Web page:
I’m not even supposed to be writing this preview of Naruto X Boruto Ultimate Ninja Storm Connections. I told CyberConnect2 producer Masaya Yoshizawa that if he didn’t beat me in our demo match at Summer Game Fest I wouldn’t cover the game. I didn’t want him to go easy on me, an admitted Naruto novice and newcomer to the long-running anime-based arena fighter series, in the hope that not getting my ass kicked might make me like the game more. Nonetheless, he let me narrowly beat him with perfect precision two rounds in a row, and I ended up having such a good time that I’m going to tell you about it anyway.
Coming to PlayStation, Xbox, Switch, and PC, Naruto X Boruto is a 3D fighting game about landing combos to power up transformation meters that continues the tradition of the prior Ultimate Ninja Storm games. It’s also a celebration of the Shōnen manga series by Masashi Kishimoto about a hyperactive knucklehead training to become the head ninja of his village. Its anime adaptation, which just marked its 20th anniversary, became a defining show for a generation of kids in the late 2000s.
I’ve heard of Naruto, but who is Boruto?
“Now that Naruto Uzumaki, the leaf village’s number one knuckle-headed ninja, has effectively finished his journey to become the hokage (ninja president) doesn’t mean that he and his generation of ninjas are living a conflict-free life. Chief among the leaf village’s new concerns are rearing the next generation of ninjas following the climax of the great ninja war. Leading the charge of the next generation of ninjas is Boruto, Naruto’s equally hard-headed son. Much like his father, Boruto has a lot to prove not only as the new main character in the sequel series to one of Shonen Jump’s most popular titles, but as the hokage’s first-born child. Luckily, the kid’s got moxy just like his old man and he’s got a great mentor in Naruto’s bestie, Sasuke Uchiha.” — Isaiah Colbert
There have been six Ultimate Ninja Storm games dating back to 2008, but Naruto X Boruto is aiming to be the definitive sequel. The roster promises over 100 characters, including all previous fighters in the series as well as entirely new additions like Ashura and Indra Ōtsutsuki, Kawaki, Jigen, and Boruto’s Karma form. Much of the fighting itself revolves around trading blows and filling up gauges that let you automatically dodge an incoming attack or unleash an ultimate attack. Will all of it be balanced? The development team is trying, but seems focused more on making sure each fighter is, first and foremost, fun to use.
“We prioritize the uniqueness of the characters and their abilities versus the game balance,” Yoshizawa told me, speaking through a translator. “But It doesn’t mean we don’t think about game balance, which is also important.” He said that doesn’t mean canonically weaker characters will be at a disadvantage, while adding that the team still wanted to try and respect the spirit of the original work.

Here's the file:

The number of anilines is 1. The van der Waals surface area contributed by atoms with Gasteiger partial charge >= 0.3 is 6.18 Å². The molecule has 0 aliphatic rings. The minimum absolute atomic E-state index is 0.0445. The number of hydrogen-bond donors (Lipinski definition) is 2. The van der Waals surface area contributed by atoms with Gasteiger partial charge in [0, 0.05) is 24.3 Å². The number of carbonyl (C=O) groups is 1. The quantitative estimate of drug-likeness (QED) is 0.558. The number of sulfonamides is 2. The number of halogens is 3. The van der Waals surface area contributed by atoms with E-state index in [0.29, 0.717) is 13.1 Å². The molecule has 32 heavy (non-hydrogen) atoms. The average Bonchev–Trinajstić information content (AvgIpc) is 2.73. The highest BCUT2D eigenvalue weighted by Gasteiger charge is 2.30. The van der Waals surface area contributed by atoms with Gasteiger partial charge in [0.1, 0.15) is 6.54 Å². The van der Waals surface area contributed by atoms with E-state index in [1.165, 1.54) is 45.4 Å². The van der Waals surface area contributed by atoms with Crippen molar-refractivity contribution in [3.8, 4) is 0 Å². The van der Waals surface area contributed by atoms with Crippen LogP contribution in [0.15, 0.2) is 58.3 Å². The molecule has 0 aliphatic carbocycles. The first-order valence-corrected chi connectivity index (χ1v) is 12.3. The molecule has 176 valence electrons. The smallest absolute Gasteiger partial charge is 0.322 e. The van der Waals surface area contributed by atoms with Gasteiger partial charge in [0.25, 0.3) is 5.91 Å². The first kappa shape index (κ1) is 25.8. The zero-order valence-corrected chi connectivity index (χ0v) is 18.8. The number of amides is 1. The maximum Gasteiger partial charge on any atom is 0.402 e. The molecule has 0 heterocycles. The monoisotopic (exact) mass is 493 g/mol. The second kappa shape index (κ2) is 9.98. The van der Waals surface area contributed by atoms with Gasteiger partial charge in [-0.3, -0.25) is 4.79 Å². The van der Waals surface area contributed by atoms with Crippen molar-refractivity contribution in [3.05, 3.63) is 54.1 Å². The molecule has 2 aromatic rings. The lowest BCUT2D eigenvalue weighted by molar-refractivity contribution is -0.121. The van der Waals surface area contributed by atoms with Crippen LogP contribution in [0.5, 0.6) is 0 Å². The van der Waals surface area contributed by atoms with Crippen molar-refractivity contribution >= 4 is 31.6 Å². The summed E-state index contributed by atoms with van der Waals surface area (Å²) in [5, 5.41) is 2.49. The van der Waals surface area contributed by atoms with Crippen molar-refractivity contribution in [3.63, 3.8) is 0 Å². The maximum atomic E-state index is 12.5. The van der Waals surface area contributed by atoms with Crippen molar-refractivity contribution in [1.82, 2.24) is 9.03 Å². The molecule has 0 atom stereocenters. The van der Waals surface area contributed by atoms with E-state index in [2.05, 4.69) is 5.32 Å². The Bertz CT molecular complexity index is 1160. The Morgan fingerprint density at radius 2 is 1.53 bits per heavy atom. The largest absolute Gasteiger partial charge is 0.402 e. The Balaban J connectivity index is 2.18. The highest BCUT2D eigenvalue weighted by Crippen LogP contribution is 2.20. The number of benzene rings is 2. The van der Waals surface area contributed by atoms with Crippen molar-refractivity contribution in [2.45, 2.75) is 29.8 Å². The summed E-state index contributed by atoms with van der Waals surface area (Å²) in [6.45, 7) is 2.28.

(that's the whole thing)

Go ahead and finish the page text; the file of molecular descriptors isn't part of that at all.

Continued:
One welcome feature giving Naruto novices like me a leg up is a new optional control scheme that simplifies inputs for powerful attacks. Similar to Street Fighter 6’s optional “Dynamic” and “Modern” control schemes, it lets you immediately start having fun rather than wait until you’ve climbed a learning curve of input recognition and muscle memory. Pulling of Ninjutsu attacks with ease let me focus on more tactical things like positioning, blocking, and countering instead. The simplified controls helped me beat Yoshizawa after all, who when asked claimed to be the best Naruto X Baruto player on staff at the company.
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But aside from competitive play, Naruto X Boruto is as much about the single-player story arcs anthologizing the most pivotal moments across both series. I didn’t get a chance to see those in action during my hands-on time, but graphically at least, the game is pretty enough to look at, and the in-match transformations and scripted attack cinematics got me hyped. My only real criticism of the moment-to-moment gameplay is that targeting my opponent in a large open 3D space occasionally felt finicky and left me punching the air.
I went into the demo expecting Naruto X Baruto to feel impenetrable, and instead came out wanting to immediately educate myself on 20 years of epic fights, teen ninja angst, and off-the-rails filler. Some of its mechanical overlap with the Dragon Ball Z: Budokai Tenkaichi series also helped scratch that itch while I wait for Bandai Namco’s other anime fighter to get its long-awaited sequel. Naruto X Baruto is set to arrive sometime before the end of 2023.
Kotaku is covering everything Summer Game Fest, from the main show on Thursday to other events happening throughout the next week. Whether you’re into larger-than-life triple-A games or intimate, offbeat indies, you can keep up with all things SGF here.